Flood strain lingers
FAMILIES are still suffering from the floods last year and the more recent drought, according to support workers.
Centacare support workers Vikki Kelly and Julie Blundell said widespread hardships were taking a toll on all residents, but women tended to carry much of the load in families.
“It might be due to the nurturing side of women in general, they tend to put their families before themselves,” Mrs Blundell said.
She said years of supporting stressed husbands and worried children, along with low commodity prices, dry seasons and banks calling in post-flood loans, weighed heavily on the minds of women.
This left them little time for themselves to deal with their own problems,” she said.
“Country people are very strong and good at looking after themselves, but talking with anyone who understands and listens can be such a big help in trying situations.”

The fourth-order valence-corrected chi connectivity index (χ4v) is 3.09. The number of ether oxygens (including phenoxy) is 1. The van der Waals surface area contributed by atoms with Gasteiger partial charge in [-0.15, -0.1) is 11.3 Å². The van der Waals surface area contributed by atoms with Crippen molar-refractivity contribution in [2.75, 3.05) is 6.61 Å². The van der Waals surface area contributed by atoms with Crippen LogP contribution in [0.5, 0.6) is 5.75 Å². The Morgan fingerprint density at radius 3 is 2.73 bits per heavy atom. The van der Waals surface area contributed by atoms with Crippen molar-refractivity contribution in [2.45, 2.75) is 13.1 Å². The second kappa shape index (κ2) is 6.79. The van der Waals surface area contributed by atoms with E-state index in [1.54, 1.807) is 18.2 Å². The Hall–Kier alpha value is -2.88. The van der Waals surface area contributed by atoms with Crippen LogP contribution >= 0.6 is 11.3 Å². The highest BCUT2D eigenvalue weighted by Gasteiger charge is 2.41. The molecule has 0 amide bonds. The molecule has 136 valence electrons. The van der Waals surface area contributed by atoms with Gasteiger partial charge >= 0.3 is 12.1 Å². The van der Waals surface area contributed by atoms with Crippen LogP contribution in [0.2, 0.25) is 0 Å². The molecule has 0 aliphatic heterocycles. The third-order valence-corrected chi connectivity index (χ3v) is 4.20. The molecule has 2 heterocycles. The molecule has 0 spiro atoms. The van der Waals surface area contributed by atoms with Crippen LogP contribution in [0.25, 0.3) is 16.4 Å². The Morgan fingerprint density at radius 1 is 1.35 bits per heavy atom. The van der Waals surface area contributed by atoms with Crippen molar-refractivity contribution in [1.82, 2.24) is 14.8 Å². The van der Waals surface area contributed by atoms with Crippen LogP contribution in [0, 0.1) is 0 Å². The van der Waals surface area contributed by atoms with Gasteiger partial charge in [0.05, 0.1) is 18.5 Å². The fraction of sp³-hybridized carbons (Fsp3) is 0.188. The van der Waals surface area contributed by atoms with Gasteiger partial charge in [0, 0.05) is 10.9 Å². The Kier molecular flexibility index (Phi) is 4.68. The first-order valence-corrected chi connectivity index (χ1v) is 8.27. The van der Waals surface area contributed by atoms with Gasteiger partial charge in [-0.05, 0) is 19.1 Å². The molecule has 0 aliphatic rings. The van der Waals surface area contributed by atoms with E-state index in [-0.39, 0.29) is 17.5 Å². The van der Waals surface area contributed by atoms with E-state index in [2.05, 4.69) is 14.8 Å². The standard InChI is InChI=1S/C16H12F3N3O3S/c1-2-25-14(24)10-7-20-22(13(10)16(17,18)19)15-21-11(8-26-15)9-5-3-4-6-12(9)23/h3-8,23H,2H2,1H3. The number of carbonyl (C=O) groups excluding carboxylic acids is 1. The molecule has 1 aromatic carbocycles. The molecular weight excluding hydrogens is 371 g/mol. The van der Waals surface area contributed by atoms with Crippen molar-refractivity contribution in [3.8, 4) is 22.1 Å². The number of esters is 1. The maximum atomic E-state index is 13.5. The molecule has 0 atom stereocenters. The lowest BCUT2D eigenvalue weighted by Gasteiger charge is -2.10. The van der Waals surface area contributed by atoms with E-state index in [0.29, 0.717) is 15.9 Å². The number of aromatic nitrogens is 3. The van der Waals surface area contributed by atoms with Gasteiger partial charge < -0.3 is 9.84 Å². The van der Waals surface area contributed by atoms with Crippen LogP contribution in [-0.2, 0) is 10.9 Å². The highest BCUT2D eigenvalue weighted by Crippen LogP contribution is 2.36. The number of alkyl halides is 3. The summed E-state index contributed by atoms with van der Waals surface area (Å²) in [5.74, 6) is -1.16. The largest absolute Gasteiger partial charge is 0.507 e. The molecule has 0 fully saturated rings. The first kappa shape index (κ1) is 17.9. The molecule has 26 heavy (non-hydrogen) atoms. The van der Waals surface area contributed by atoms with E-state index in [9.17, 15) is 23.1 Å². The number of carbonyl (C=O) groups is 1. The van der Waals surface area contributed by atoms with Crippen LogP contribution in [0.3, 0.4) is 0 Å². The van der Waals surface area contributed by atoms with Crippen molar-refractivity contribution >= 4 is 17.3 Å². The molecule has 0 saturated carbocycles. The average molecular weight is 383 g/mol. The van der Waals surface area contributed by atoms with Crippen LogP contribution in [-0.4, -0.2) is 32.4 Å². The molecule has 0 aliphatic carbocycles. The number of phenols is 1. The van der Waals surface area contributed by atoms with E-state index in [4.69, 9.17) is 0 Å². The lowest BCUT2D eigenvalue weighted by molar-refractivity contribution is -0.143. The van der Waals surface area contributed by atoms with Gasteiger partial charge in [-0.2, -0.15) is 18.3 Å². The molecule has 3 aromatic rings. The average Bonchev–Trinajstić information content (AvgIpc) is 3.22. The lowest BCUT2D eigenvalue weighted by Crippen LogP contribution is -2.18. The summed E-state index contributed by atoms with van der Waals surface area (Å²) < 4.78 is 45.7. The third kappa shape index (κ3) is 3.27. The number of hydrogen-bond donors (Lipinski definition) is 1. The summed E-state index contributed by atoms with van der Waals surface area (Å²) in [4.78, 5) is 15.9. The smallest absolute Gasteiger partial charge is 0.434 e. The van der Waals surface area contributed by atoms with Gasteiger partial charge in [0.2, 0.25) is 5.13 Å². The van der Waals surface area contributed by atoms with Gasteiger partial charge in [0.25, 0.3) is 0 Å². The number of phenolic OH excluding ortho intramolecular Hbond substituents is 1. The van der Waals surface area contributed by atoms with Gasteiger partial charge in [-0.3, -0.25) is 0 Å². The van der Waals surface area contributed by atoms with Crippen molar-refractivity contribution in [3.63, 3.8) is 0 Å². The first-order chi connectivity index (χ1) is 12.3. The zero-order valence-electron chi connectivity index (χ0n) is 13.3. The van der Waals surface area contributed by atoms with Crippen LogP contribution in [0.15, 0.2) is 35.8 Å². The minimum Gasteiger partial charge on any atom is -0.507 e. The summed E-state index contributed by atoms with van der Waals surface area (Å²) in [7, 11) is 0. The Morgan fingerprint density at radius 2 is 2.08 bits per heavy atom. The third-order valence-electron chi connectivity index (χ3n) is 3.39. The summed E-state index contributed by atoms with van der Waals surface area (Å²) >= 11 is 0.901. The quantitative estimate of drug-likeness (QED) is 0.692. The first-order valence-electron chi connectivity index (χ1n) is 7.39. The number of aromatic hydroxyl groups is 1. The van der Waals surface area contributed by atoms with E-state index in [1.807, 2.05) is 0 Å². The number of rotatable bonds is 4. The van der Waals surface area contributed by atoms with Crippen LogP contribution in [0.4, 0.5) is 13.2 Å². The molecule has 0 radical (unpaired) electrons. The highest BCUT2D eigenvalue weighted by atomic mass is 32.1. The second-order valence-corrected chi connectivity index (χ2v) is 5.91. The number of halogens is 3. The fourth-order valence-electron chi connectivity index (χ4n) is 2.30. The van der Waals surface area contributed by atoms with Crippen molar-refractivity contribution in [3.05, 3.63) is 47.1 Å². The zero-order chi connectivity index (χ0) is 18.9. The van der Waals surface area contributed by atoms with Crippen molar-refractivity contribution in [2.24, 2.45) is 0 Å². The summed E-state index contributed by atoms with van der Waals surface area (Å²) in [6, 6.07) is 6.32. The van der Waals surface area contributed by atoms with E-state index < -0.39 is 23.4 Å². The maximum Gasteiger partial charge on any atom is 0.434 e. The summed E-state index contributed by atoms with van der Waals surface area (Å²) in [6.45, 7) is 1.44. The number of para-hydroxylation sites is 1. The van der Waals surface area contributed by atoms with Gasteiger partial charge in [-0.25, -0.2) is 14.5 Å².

Mrs Kelly said maintaining social groups was a great way to find support.
QCWA was once a popular way for rural women to form community ties, but Port Curtis Division president Jan Street said the floods took a huge toll on women in the area and numbers had dropped off significantly for 12 months afterwards.
“A lot went into a bit of a recluse, you know once you stop doing something it can be hard to get back into it, and they just lost so much personally,” Mrs Street said.
“But the friendship people find in QCWA is something that has been very positive for all our members.”
Centacare will host a mental health first aid course on August 18 and 19.
The course is designed to help friends and family learn how best to support struggling loved ones.